The ruins of St. Agnes Catholic Church lie in the LaSalle area of Detroit in Michigan, USA. When it was built, the area had not yet begun to develop so the church was far from downtown Detroit and in a rather isolated spot, but that would eventually change.
In 1910, the LaSalle district consisted of only 12 houses, but at the beginning of the 20th century, the city of Detroit was developing rapidly.
The leader of the Detroit Catholic Diocese, Bishop John Foley, acquired a plot of land in anticipation of building a church there in the future because it was clear to him that the city would eventually spread to this spot.
He was correct because by December 1914, 200 people had moved there and a community had sprung up.
In early 1914, Bishop Fowley hired the Reverend Chaz E. Henigan to lead the new church. In April of the same year, Henigan held the first St Agnes mass in a nearby house.
After that, a temporary church that could seat 200 was erected because the congregation grew so much.
Since the temporary church was proving so successful, the construction of a school and a monastery for the St. Agnes parish began. The school was built in 1916, and the monastery was constructed a year later.
In September 1922, the construction of a Gothic-style church for 1,500 worshippers began with the ceremonial laying of the cornerstone.
It was completed in early 1924, and the church was consecrated on June 1 of the same year. By then, the surrounding area was densely populated.
After the church opened, it became popular among the locals and its congregation swiftly expanded. In 1964, when it celebrated its 50th year, the church served about 1,600 families.
It had grown so much that it now accommodated three priests and 22 nuns. There were also 180 students studying at the associated Catholic girl’s school.
In the second half of the 1960s, police raids took place on the streets of this district, and these raids caused terrible civil unrest. Tensions came to a head in 1967 when most of the buildings on the same street as the church were burned to the ground. The church of St. Agnes was relatively unaffected.
Church attendance began to decline as many residents left the city due to police raids and unrest. In the 1980s, the neighborhood could not recover from its losses and fell into poor condition.
In 1986, only about 160 families attended the church but they were not enough to cover the high costs which were needed to operate such a large church. Aware of this issue, the church authorities began to take a number of measures to reduce costs and attract people.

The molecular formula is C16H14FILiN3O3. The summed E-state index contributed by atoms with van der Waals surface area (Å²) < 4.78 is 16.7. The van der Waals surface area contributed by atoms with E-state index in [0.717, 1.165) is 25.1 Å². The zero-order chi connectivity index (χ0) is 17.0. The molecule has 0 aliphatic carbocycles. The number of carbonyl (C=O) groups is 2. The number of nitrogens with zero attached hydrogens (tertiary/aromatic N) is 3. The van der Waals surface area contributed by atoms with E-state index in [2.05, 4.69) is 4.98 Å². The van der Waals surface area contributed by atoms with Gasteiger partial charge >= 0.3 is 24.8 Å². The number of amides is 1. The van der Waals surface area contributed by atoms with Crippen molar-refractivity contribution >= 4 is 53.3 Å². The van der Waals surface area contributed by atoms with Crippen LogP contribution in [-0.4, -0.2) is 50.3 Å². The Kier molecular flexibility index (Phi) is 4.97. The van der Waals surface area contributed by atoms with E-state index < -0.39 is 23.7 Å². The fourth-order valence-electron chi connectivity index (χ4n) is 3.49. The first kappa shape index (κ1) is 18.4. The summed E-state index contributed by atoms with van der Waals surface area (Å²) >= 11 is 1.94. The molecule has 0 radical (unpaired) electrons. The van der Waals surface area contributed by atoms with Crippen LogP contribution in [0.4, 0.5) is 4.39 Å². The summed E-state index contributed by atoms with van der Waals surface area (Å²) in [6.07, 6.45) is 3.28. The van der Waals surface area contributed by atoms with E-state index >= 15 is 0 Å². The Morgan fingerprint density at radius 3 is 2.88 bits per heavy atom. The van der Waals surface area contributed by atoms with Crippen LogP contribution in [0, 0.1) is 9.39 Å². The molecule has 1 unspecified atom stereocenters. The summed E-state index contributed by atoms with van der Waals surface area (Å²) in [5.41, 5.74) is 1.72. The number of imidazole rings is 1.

For example, in 1989, the church merged with a nearby one and formed a new parish, which was named the Martyrs of Uganda in honor of African missionaries from 1887 who had refused to renounce their faith. The new name also reflected the racial makeup of the area.
In addition, Mother Theresa visited the church and held a seminar there in 1981 where she addressed thousands of people. She insisted that all the food which had been provided for the event should go to the poor.
However, despite outreach programs and other such measures, church attendance continued to decline. The school was closed in 2000, after which it was mostly used for storage, although some events still took place there.
Taking into account the declining numbers and the deterioration of the building itself, a decision was made to close the church. The last parish service took place inside St Agnes in June 2006. After that, the remaining 90 members of the church moved to the church of St. Cecilia.
The Detroit Diocese decided to put the building up for sale. Although it was purchased, the buyer neither took possession nor made any effort towards restoration. In 2007, the Archdiocese removed the pews and replaced the stained glass windows with plastic panels.
The derelict church was often visited by lovers of abandoned places, but some were less respectful than others. In 2009, organ pipes, as well as tiles from the columns and walls, were stolen. Since 2010, the damage caused by the weather and vandalism has become even more noticeable.
In 2012, a theater producer and real estate investor Scott Griffin purchased the abandoned church for $90,000.
The suggestion was that, at the time of purchase, he had no real plans of what to do with the building, he only wanted to stop vandalism and any encroachment.
It is reported that he is currently in talks with surrounding neighborhoods to see what the locals want doing with the building. In the meantime, he has secured the site so that access to the church is now prohibited, and fences have been installed around most of the building.
A huge thank you to Adam Jacobs, who is based in San Francisco, and his photography website for giving us permission to share his photographs. To see more of Adam’s Abandoned Spaces work and purchase prints, visit here.
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